Photo-induced Electron injection in CdSe quantum dots sensitized ZnO nanowires
Pavel Chabera a, Carlito S. Ponseca Jr. a, Tonu Pullerits a, Mohamed Abdellah a, Karel Zidek a, Kaibo Zheng a, Maria E. Messing b, L. Reine Wallenberg c, Mahmoud S. Abd El-sadek d
a Lund University, Department of Chemical Physics, Getingevägen 60, Lund, 22241, Sweden
b Solid State Physics, Lund University, Box 118, 22100, Lund, Sweden, Sweden
c Center for Analysis and Synthesis/nCHREM, Lund University, , Box 124, 22100 Lund, Sweden, Sweden
d Nanomaterials Laboratory, Physics Department, South Valley University, Qena-83523
Oral, Kaibo Zheng, presentation 021
Publication date: 1st April 2013

Semiconductor quantum dots (QDs) have been considered as promising light harvesting materials in photovoltaic applications during the last decades due to their large optical cross section, size related tunable band gap and possible multiple excition generation to break the bottleneck of Shockley−Queisser thermodynamic efficiency limit.1-3 Recently, QD solar cells with various architectures, such as QD sensitized solar cells and QD bi-layer hybrid solar cells, have been investigated.4-6  Photo-excited electrons in these solar cells are usually collected by large band gap semiconductors (e.g. metal oxides (MOs)) to yield the final photocurrent. Therefore, the electron injection from QDs to MOs would be the very first key step determining the conversion efficiency.  Recent reports have reveal electron transfer from quantum dots to metal oxide acceptors with the timescales from picoseconds up to nanoseconds.7-9  However the detailed electron injection process could be more complicated considering the complexity of QD-MO systems induced by various materials selection and synthesis processes.

In this work, we studied the electron injection process in CdSe quantum dots sensitized ZnO nanowires.  In the first stage, a complementary investigation combined transient absorption (TA) spectroscopy and time-resolved terahertz (THz) spectroscopy has been carried out to clearly identify the electron injection from directly attached CdSe QDs to ZnO nanowires from other possible processes.  In CdSe-ZnO NWs system, this injection occurs within picoseconds timescale (3-12 ps) which exhibits both recovery of absorption bleach and increase of photoconductivity in TA and THz signal, respectively (Fig. 1a).  Besides the well known band energy alignment between CdSe QDs and MO, we also found that the nanostructure morphologies of MO acceptors play an important role in electron injection kinetics. Typically, CdSe-ZnO nanowires exhibit higher injection rates than CdSe-ZnO nanoparticles due to additional band-edge states. However, the low dielectric permittivity of nanowires decrease the driving force for injection (fig 1b).  In addition, we found that QDs which are not directly attached to the MO, probably due to the aggregation in the synthesis process can also transfer photoexcited electrons to MO to yield photocurrent. However, this process involves an initial inter-dot Förster energy transfer from the indirectly attached QDs to the dots with direct contact to MOs with a much slower timescale (~ 5 ns).(fig 1c)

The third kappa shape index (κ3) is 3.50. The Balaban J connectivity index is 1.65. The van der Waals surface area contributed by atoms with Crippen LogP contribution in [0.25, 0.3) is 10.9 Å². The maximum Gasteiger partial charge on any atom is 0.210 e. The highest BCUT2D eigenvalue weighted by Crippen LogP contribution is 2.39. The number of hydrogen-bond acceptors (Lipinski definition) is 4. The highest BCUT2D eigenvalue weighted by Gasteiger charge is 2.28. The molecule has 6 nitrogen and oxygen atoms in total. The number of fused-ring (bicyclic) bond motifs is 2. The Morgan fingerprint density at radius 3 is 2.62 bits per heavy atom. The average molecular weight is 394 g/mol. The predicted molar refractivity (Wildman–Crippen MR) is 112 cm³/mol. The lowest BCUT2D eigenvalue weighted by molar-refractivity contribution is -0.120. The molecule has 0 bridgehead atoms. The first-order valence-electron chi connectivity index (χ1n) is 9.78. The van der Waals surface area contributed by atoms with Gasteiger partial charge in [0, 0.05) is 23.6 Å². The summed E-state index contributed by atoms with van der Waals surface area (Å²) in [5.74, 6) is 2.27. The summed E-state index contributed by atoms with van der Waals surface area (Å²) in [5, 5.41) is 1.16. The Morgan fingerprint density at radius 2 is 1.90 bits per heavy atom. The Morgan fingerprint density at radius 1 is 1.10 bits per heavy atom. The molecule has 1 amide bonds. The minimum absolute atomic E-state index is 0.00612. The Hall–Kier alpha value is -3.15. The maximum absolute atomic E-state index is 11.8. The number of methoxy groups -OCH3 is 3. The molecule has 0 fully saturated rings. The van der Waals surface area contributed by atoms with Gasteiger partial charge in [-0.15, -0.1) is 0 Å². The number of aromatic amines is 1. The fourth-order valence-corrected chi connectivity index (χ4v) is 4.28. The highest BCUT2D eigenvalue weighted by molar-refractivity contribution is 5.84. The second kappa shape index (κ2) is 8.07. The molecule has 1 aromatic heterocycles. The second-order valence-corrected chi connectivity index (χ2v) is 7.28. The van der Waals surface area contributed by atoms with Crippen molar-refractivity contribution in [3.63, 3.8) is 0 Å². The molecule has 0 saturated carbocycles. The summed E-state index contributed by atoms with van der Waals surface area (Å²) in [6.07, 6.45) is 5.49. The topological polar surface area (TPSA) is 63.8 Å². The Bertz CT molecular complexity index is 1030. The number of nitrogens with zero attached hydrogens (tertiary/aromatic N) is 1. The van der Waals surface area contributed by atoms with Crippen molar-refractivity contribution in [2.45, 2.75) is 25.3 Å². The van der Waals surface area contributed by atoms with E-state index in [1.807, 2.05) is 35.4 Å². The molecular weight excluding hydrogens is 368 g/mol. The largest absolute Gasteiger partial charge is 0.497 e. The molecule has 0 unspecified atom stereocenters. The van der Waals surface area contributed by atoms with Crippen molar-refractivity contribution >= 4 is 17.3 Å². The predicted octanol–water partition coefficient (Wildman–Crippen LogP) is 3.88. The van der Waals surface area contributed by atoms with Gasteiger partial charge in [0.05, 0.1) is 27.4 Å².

All the above-mentioned results provide an extensive reference to build up moreefficientQDs sensitized solar cellsin the future applications.


Fig. 1 a) TA kinetics (cyan line) compared to THz kinetics (black line) of as-obtained CdSe quantum dots sensitized ZnO nanowires, b) Electron injection rate ket vs. driven force ¦¤G plots of CdSe quantum dots sensitized ZnO nanowires and nanoparticles. Experimental result of CdSe-ZnO NPs (green squares) was fitted by Macrus theory taking width of density of state tail ¦¤ of 54 meV (solid line). Dashed line refers to theoretical estimation of ket vs. ¦¤G relationship in CdSe-ZnO NWs using the same fitting parameter expect for the substitution of ¦¤ with 144 meV, c) main photo-induced processes in CdSe QDs sensitized ZnO NWs with directly and indirectly attached quantum dots.
1. Kamat, P. V. Quantum Dot Solar Cells. Semiconductor Nanocrystals as Light Harvesters. Journal of Physical Chemistry C 2008, 18737¨C18753. 2. Semonin, O. E.; Luther, J. M.; Choi, S.; Chen, H.-Y.; Gao, J.; Nozik, A. J.; Beard, M. C. Peak external photocurrent quantum efficiency exceeding 100% via MEG in a quantum dot solar cell. Science 2011, 334, 1530¨C3. 3. Leschkies, K. S.; Divakar, R.; Basu, J.; Enache-Pommer, E.; Boercker, J. E.; Carter, C. B.; Kortshagen, U. R.; Norris, D. J.; Aydil, E. S. Photosensitization of ZnO nanowires with CdSe quantum dots for photovoltaic devices. Nano letters 2007, 7, 1793¨C8. 4. Wang, G.; Yang, X.; Qian, F.; Zhang, J. Z.; Li, Y. Double-sided CdS and CdSe quantum dot co-sensitized ZnO nanowire arrays for photoelectrochemical hydrogen generation. Nano letters 2010, 10, 1088¨C92. 5. Leschkies, K. S.; Jacobs, A. G.; Norris, D. J.; Aydil, E. S. Nanowire-quantum-dot solar cells and the influence of nanowire length on the charge collection efficiency. Applied Physics Letters 2009, 95, 193103. 6. Tvrdy, K.; Frantsuzov, P. A; Kamat, P. V. Photoinduced electron transfer from semiconductor quantum dots to metal oxide nanoparticles. Proceedings of the National Academy of Sciences of the United States of America 2011, 108, 29¨C34. 7. Zidek, K.; Zheng, K.; Ponseca, C. S.; Messing, M. E.; Wallenberg, L. R.; Chabera, P.; Abdellah, M.; Sundstrom, V.; Pullerits, T.; Zidek, K. Electron transfer in quantum-dot-sensitized ZnO nanowires: ultrafast time-resolved absorption and terahertz study. Journal of the American Chemical Society 2012, 134, 12110¨C7. 8. Zheng, K.; Zidek, K.; Abdellah, M.; Torbjornsson, M.; Chabera, P.; Shao, S.; Zhang, F.; Pullerits, T. Fast Monolayer Adsorption and Slow Energy Transfer in CdSe Quantum Dot Sensitized ZnO Nanowires. The journal of physical chemistry. A 2012, DOI: 10.1021/jp3098632
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